Roads, water and employment priorities for Manchester Southern residents

Roads, water and employment priorities for Manchester Southern residents

BY KASEY WILLIAMS
Staff reporter
editorial@jamaicaobserver.com

Monday, August 17, 2020

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GROVE TOWN, Manchester – “Mi nah vote again” were the words of taxi operator Lushington Beale otherwise called Lushie when the Jamaica Observer visited the southern Manchester area of Grove Town.

Beale’s comments are in relation to the deplorable condition of the road for miles along the Cross Keys to Victoria Town main road, which is the primary road for several farming communities.

“I have been here for about 30 years and the road condition and water have been poor from ever since… Mi nah vote again, mi stop vote. Anything mi vote for a the same thing, so mi nah vote again,” an irate Beale told the Observer.

“All the years wi round here so, wi don’t have no road and water and dem say a PNP [People’s National Party] control dat deh part deh. The parochial road is Cherry Brown control that part and she has done very good. Mi nuh know nutten bout Michael Stewart. Him nah do nutten fi wi,” said Restore resident Michael Powell.

Powell’s claims were supported by Khadijah Thompson, who feels that the community has been neglected.

“The road weh mi live ina down deh so sah, mi a 37-year-old and from mi born, mi never see dat deh road better dan how it stay right deh now. The road name Old Road and you must know say the road old mek dem haffi call it Old Road. From mi daddy a boy him a 60 odd year old yah now and it nuh better,” Thompson said.

“Mi grandmother a 99 year old and if sumn happen to ar a trouble fi vehicle come over deh. Wi a good tax-paying people. Pay all a wi tax. Wi nuh owe tax,” he added.

Over in Newport, taxi operator Kevin Johnson made a similar appeal for better roads.

“The road bad from long time. You drive pon it and is like the whole car a shake down. Mi a 43 and from mi born a so it tan. Not even patching caa help this road. It wan dig up and resurface. Dem keep a patch it and by you look it get worse,” Johnson told the Observer as he took a break from driving his taxi.

“Mi nah vote. Mi nuh see nuh reason fi vote because there is no change. Mi nuh see nuh difference… Mi vote already fi both sides and mi nuh see the difference. Fi years a just talking, a action mi wan see,” he added.

Further south in Alligator Pond fish vendors pleaded for assistance in getting sales as they say business has been slow and is getting worse each day.

“Fish naa sell like first time. We have whole heap a lobster and it naa sell… nearly three months now things rough. Some people probably nuh know say the lobster ban up,” Fish vendor Denise Morgan told the Observer last Monday during a tour of the area.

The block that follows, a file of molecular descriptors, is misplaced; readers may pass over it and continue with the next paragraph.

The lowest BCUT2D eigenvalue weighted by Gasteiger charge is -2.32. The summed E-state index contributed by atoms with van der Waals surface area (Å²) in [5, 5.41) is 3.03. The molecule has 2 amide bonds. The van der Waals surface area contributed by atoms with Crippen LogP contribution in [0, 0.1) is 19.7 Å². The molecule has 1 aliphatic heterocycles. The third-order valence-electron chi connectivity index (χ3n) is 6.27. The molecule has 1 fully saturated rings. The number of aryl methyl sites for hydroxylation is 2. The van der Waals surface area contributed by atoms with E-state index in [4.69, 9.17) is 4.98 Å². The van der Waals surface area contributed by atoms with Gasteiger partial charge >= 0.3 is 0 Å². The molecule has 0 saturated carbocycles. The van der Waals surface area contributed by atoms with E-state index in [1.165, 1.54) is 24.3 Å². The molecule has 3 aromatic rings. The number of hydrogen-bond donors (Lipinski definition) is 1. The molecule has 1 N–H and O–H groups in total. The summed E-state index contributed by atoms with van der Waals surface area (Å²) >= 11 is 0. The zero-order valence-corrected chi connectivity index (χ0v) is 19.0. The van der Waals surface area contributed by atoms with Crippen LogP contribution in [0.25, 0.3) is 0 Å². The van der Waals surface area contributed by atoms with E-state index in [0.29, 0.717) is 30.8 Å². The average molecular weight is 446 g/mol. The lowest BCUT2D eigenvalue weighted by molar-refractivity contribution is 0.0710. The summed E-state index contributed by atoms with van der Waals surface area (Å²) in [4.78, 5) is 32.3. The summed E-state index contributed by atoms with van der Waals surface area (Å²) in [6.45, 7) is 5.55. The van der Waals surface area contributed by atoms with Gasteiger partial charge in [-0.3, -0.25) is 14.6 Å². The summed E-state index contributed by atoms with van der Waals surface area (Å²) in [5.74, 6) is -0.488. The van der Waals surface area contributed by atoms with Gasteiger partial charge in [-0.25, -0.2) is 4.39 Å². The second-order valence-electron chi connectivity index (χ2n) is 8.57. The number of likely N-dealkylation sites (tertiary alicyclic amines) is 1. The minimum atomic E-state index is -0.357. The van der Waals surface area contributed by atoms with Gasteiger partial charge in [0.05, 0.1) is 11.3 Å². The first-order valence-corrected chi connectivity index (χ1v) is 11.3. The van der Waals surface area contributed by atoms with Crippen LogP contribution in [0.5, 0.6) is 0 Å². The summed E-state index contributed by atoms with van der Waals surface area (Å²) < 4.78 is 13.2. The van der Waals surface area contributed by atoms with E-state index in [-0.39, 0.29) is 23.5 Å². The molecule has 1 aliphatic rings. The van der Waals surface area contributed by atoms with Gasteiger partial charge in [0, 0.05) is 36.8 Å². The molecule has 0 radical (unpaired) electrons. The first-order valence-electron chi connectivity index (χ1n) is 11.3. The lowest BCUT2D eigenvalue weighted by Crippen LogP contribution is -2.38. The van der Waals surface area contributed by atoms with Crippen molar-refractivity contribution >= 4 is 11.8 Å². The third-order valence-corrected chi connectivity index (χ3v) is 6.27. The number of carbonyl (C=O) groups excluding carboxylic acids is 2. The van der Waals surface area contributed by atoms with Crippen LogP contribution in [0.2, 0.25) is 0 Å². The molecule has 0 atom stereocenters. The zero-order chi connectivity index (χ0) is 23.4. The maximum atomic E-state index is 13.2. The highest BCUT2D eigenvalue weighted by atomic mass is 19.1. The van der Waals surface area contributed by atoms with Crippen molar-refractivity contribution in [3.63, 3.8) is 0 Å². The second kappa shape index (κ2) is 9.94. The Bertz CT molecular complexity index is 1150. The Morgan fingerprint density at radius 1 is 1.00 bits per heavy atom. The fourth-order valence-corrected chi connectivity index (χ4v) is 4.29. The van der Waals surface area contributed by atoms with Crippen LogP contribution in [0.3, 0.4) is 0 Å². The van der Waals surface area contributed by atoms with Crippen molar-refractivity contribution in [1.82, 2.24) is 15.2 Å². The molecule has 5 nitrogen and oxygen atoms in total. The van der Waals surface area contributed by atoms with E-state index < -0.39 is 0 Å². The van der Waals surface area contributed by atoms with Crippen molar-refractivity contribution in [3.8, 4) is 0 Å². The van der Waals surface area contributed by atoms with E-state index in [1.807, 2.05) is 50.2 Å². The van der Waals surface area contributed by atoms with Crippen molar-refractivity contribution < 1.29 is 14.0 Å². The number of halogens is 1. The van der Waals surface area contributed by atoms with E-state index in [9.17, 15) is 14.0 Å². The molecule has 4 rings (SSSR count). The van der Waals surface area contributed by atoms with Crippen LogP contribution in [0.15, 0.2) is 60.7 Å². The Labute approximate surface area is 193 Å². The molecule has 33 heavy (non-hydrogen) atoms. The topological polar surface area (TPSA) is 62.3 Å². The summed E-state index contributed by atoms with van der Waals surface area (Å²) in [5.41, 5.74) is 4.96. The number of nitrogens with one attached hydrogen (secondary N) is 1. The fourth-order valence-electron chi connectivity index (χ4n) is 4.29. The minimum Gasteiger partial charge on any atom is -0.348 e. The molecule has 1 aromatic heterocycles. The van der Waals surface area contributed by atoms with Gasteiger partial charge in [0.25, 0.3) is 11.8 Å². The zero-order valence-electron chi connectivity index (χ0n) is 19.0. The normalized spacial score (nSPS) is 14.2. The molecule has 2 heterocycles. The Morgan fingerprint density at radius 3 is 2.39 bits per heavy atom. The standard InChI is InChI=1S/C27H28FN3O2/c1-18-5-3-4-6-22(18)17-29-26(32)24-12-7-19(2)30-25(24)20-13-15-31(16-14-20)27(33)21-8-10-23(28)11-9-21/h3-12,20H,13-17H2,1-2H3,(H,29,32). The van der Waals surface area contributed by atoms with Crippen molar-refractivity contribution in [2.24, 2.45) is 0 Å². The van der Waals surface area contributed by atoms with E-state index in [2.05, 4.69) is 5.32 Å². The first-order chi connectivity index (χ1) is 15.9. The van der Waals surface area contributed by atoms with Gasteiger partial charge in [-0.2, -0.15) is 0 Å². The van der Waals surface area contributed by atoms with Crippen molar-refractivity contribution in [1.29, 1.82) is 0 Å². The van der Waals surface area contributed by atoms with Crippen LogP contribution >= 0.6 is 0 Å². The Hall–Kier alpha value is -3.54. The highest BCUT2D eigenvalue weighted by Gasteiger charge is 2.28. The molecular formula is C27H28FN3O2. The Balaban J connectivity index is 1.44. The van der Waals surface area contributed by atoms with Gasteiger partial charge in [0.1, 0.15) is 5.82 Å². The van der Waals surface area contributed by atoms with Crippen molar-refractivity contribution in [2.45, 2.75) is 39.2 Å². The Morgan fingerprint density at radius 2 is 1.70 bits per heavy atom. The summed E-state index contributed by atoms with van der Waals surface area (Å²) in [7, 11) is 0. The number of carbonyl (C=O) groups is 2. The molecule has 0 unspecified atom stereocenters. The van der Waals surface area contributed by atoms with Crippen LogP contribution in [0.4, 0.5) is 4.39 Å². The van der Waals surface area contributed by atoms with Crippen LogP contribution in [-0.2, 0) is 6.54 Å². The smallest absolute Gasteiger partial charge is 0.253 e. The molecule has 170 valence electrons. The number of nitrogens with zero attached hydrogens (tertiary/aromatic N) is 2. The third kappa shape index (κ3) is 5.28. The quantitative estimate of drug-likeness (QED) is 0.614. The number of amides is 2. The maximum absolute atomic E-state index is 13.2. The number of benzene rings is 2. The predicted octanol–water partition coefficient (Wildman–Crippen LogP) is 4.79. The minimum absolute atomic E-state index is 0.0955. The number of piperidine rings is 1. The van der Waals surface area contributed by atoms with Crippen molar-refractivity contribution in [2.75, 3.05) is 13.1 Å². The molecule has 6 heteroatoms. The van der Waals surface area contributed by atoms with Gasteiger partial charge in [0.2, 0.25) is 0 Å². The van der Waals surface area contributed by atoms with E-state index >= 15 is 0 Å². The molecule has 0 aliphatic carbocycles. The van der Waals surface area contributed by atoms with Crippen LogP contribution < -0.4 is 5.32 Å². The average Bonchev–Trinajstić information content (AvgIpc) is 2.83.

Another vendor said she hasn’t been getting a steady supply of fish.

“Sometimes mi nuh have nuh fish fi sell. Mi baby fada gone out a see now, so I hope him get a good amount out deh,” Verona Ebanks said.

The familiar cry being echoed by residents of rural communities for water, roads and employment opportunities top the scale of needs for the constituents.

The incumbent Michael Stewart has explained that the long-standing water supply issue continues to impact farmers in the constituency and the neighbouring St Elizabeth South Eastern constituency.

“South Manchester is a farming community. We depend on the farmers and the farming here. The Duff House/New Forest water irrigation scheme system has been put in place, but it has not got the full support of the Government any at all, especially in the last four years. A packaging house was built down there, which has not been opened. I don’t think the Ministry of Agriculture has even paid a visit to the facility since 2016,” he said.

“We are trying to get an agro-processing area built down there, so that the farmers, during the glut, they can process their produce there. I will be pushing for that,” Stewart insisted as he vies for a second term.

“We need to get another well there, so that the farmers can get their produce to the market,” he added.

“I notice for example a number of wells have been drilled down there for water. The Essex Valley water scheme has really impacted my constituency because the water table is not really in South East St Elizabeth. They have now come into South Manchester. They have drilled a well and are going to be pumping the water across, over into Essex Valley, and I think it is unfair to my farmers, because they need more water.”

“And for them to be pumping water away from the farmers I think that is grossly unfair. I have made the point in Parliament and I will be hammering it again to ensure that my farmers get [water],” Stewart went on.

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